The Fly Review

Movie: The Fly
By: Maniac E
Date: May 8, 2011

Terrifying teleport horror with an extra buzz

David Cronenberg is one of the biggest directors in movie history that blends fascination, love, inquisitiveness, science fiction and horror together. Cronenberg picks out his elements from older movies like: Bride of Frankenstein, King Kong, Bram Stoker’s Dracula where a creature deformed gets caught up in doings by others. The Fly is essentially the genetic splicing of his trademark obsessions with these hallowed genre conventions. In making the material his own, the pathos generated by Cronenberg's fusion of elements raises the film's status from mere remake of the campy 1958 original to masterpiece

The Fly is a great science fiction thriller that brings excitement to the screen that the original did not. Even though, yes, it can be a bit much to watch with all that, eew, vomiting for some. I think any true science fiction or horror fan would admit that this is a great movie to watch. I'm not even really sure why I love this movie, it’s has probably something to do with the fine acting and great directors work. Jeff Goldblum plays Seth Brundle, a scientist and meets Veronica played by then wife Geena Davis, she is a journalist trying to find a break-through story that can make her career. Seth interests her with his telepods, only these aren't just any normal telepods, they can transfer things from place to place. Only it has not been perfected to where it can transfer a living creature and Seth offers Veronica or he calls her Ronnie, to stay with him and film what will happen when he perfects it. There Ronnie and Seth fall for each other and begin an affair while trying to perfect the machines.

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There is one little past problem of Ronnie's, her ex and boss, Stathis played by John Getz, he wants Ronnie back, but she refuses and continues the project. When she's gone away from Seth, he gets drunk and goes into the telepod not even sure of the results to come, a fly accidentally gets into the machine with him and he telepods successfully! Everything seems fine at first, until a cut he got earlier starts to have tough hair Ronnie notices. When Seth tries to get her into the telepod, she refuses being too scared understandably, he tells her that he'll get another person who'll do it. We notice also that his face is starting to look a little bit more rough, he's only eating sweets, and now has amazing strength. When he scares off another girl as Ronnie warns her "Be afraid, be very afraid", Seth tells Ronnie to leave and never come back.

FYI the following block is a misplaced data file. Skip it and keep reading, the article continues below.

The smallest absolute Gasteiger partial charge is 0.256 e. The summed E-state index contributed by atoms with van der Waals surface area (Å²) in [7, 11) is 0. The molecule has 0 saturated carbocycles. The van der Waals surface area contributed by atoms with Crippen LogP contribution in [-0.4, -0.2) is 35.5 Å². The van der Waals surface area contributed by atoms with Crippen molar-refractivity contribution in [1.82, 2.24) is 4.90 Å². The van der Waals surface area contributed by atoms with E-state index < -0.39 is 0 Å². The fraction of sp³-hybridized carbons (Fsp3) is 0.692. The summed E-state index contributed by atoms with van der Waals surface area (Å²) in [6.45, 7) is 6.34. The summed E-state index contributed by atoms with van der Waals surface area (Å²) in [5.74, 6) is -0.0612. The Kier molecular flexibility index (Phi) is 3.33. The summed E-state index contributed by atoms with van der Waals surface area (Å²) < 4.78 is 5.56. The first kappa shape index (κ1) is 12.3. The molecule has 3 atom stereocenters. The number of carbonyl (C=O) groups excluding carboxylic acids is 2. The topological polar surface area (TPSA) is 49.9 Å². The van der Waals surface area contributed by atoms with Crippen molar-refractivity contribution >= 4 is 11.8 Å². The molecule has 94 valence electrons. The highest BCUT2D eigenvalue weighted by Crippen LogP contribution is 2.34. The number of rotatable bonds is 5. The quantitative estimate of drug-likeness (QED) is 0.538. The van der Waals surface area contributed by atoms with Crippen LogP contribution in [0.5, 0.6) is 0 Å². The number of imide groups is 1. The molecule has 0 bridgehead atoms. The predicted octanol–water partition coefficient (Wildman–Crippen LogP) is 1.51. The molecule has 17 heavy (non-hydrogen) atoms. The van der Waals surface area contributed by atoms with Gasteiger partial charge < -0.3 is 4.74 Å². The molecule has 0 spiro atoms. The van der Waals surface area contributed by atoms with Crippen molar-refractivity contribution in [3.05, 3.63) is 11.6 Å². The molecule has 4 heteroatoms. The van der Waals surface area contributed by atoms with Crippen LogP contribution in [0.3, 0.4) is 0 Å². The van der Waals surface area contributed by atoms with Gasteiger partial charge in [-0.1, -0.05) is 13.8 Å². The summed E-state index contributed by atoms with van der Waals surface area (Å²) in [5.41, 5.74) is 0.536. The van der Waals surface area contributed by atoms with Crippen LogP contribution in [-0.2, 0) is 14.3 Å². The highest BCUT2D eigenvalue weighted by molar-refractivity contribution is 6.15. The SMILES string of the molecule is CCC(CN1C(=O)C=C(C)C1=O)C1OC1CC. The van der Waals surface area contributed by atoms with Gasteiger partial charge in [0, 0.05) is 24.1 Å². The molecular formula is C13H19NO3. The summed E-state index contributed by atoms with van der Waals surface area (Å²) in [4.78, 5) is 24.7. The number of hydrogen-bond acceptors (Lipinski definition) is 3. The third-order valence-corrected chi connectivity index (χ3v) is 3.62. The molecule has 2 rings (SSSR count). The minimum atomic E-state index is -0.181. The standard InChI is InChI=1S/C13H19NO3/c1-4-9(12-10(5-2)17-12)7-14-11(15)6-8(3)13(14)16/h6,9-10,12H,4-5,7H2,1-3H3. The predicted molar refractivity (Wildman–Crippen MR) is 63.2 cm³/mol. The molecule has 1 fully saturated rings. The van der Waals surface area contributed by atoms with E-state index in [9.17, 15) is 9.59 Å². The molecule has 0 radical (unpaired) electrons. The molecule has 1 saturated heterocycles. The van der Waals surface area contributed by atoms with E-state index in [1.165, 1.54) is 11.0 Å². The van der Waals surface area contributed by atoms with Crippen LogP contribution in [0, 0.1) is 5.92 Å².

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But now Seth has a bigger problem, he's now losing his body parts and collecting the "Seth Brendel Museum" as he calls it himself, which made me laugh up loud. He is grossly disfigured when he begs Ronnie to come back into his life and help him. He cannot even eat solid foods any more, he has to vomit on it and make it into liquid, Ronnie loves Seth that she continues to see him and get him help. And in this stage of the movie you see how Ronnie puts everything a side and still feels a lot for Seth. When it seems that Seth is first frightened of what the results will be, he starts to embrace it with his amazing strength and ability to crawl on the walls and wants to become Brendal Fly! It's worth a Nobel prize or two don't you think? When Ronnie begs Stathis for help, she shows him some video of what Seth is capable of, she has a new problem, she's pregnant with Seth’s baby! She wants an abortion, but when Seth secretly finds out, he's hurt that she'd want to kill the child and he decides the only cure for him is if he and she(with the baby inside her) get in the telepods together and form the ultimate family of one person!

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The Fly succeeds on many levels. Cronenberg has never elicited better performances from his players. Goldblum is sublime in a rare leading role. Davis is also in top form. As a couple, they are so convincing and appealing that one regrets knowing that their love story will soon become a tragic horror movie. As a remake, THE FLY transcends the original, taking it in new directions and exploring its underutilized potential. Whereas the original degenerated into a campy fly hunt, the remake opts for a slow metamorphosis from man to fly that develops as a disease might. This gives Cronenberg time to examine the implications of such a process, meditating upon our fear of disease, death and change. The only thing that is left for me to say is that this is the best Cronenberg movie I’ve seen and I really can recommended this to anyone out there. This is a lot more than just a horror movie, trust me.



The Fly


The Fly


David Cronenberg






Jeff Goldblum, Geena Davis, John Getz, Joy Boushel, Leslie Carlson